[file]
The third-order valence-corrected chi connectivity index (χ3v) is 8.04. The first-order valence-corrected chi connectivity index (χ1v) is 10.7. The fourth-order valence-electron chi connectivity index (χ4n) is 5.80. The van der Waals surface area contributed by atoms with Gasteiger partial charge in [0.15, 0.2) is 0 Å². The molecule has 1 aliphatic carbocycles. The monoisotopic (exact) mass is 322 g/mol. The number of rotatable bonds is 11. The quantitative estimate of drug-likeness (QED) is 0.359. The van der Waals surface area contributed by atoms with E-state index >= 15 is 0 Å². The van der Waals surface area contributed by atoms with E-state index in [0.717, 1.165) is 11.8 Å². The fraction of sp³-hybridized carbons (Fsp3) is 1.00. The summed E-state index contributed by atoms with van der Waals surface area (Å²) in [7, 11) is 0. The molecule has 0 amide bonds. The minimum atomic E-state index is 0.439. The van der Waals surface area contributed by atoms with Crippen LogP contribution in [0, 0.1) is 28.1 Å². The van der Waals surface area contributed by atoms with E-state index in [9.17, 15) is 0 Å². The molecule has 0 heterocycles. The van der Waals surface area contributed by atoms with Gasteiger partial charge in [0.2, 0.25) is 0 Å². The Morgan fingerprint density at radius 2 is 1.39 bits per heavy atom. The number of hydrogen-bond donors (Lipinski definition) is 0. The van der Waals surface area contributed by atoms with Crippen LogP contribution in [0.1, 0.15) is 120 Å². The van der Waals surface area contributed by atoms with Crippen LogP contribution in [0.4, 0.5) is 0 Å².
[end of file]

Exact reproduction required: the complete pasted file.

The third-order valence-corrected chi connectivity index (χ3v) is 8.04. The first-order valence-corrected chi connectivity index (χ1v) is 10.7. The fourth-order valence-electron chi connectivity index (χ4n) is 5.80. The van der Waals surface area contributed by atoms with Gasteiger partial charge in [0.15, 0.2) is 0 Å². The molecule has 1 aliphatic carbocycles. The monoisotopic (exact) mass is 322 g/mol. The number of rotatable bonds is 11. The quantitative estimate of drug-likeness (QED) is 0.359. The van der Waals surface area contributed by atoms with E-state index >= 15 is 0 Å². The van der Waals surface area contributed by atoms with E-state index in [0.717, 1.165) is 11.8 Å². The fraction of sp³-hybridized carbons (Fsp3) is 1.00. The summed E-state index contributed by atoms with van der Waals surface area (Å²) in [7, 11) is 0. The molecule has 0 amide bonds. The minimum atomic E-state index is 0.439. The van der Waals surface area contributed by atoms with Crippen LogP contribution in [0, 0.1) is 28.1 Å². The van der Waals surface area contributed by atoms with E-state index in [9.17, 15) is 0 Å². The molecule has 0 heterocycles. The van der Waals surface area contributed by atoms with Gasteiger partial charge in [0.2, 0.25) is 0 Å². The Morgan fingerprint density at radius 2 is 1.39 bits per heavy atom. The number of hydrogen-bond donors (Lipinski definition) is 0. The van der Waals surface area contributed by atoms with Crippen LogP contribution in [0.1, 0.15) is 120 Å². The van der Waals surface area contributed by atoms with Crippen LogP contribution in [0.4, 0.5) is 0 Å².